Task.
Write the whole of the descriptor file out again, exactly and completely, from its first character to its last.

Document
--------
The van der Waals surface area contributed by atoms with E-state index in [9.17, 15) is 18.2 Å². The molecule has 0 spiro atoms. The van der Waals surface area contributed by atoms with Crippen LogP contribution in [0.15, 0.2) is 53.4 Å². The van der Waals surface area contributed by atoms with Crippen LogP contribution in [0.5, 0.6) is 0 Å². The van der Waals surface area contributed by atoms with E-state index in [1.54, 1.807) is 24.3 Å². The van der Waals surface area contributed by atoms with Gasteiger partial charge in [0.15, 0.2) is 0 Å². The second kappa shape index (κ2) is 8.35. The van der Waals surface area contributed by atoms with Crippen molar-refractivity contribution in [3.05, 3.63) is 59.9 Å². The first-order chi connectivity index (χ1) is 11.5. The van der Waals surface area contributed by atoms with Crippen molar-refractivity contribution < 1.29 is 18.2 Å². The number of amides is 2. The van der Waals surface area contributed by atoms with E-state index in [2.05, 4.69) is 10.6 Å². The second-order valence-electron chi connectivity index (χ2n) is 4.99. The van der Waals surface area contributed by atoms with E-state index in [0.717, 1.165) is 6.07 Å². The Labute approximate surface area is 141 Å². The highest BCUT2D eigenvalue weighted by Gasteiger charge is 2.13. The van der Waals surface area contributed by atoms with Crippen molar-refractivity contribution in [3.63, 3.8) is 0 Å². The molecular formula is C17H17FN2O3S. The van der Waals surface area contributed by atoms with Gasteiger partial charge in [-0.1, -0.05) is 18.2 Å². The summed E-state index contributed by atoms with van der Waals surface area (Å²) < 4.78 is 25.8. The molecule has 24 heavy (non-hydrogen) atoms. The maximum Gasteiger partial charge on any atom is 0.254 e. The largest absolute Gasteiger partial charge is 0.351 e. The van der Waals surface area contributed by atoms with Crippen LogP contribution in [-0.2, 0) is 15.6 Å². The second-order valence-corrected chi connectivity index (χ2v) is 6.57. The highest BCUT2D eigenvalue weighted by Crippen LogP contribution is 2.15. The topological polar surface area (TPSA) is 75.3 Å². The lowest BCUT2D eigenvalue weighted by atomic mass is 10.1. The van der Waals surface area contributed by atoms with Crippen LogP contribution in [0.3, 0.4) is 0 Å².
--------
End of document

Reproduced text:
The van der Waals surface area contributed by atoms with E-state index in [9.17, 15) is 18.2 Å². The molecule has 0 spiro atoms. The van der Waals surface area contributed by atoms with Crippen LogP contribution in [0.15, 0.2) is 53.4 Å². The van der Waals surface area contributed by atoms with Crippen LogP contribution in [0.5, 0.6) is 0 Å². The van der Waals surface area contributed by atoms with E-state index in [1.54, 1.807) is 24.3 Å². The van der Waals surface area contributed by atoms with Gasteiger partial charge in [0.15, 0.2) is 0 Å². The second kappa shape index (κ2) is 8.35. The van der Waals surface area contributed by atoms with Crippen molar-refractivity contribution in [3.05, 3.63) is 59.9 Å². The first-order chi connectivity index (χ1) is 11.5. The van der Waals surface area contributed by atoms with Crippen molar-refractivity contribution < 1.29 is 18.2 Å². The number of amides is 2. The van der Waals surface area contributed by atoms with E-state index in [2.05, 4.69) is 10.6 Å². The second-order valence-electron chi connectivity index (χ2n) is 4.99. The van der Waals surface area contributed by atoms with E-state index in [0.717, 1.165) is 6.07 Å². The Labute approximate surface area is 141 Å². The highest BCUT2D eigenvalue weighted by Gasteiger charge is 2.13. The van der Waals surface area contributed by atoms with Crippen molar-refractivity contribution in [3.63, 3.8) is 0 Å². The molecular formula is C17H17FN2O3S. The van der Waals surface area contributed by atoms with Gasteiger partial charge in [-0.1, -0.05) is 18.2 Å². The summed E-state index contributed by atoms with van der Waals surface area (Å²) < 4.78 is 25.8. The molecule has 24 heavy (non-hydrogen) atoms. The maximum Gasteiger partial charge on any atom is 0.254 e. The largest absolute Gasteiger partial charge is 0.351 e. The van der Waals surface area contributed by atoms with Crippen LogP contribution in [-0.2, 0) is 15.6 Å². The second-order valence-corrected chi connectivity index (χ2v) is 6.57. The highest BCUT2D eigenvalue weighted by Crippen LogP contribution is 2.15. The topological polar surface area (TPSA) is 75.3 Å². The lowest BCUT2D eigenvalue weighted by atomic mass is 10.1. The van der Waals surface area contributed by atoms with Crippen LogP contribution in [0.3, 0.4) is 0 Å².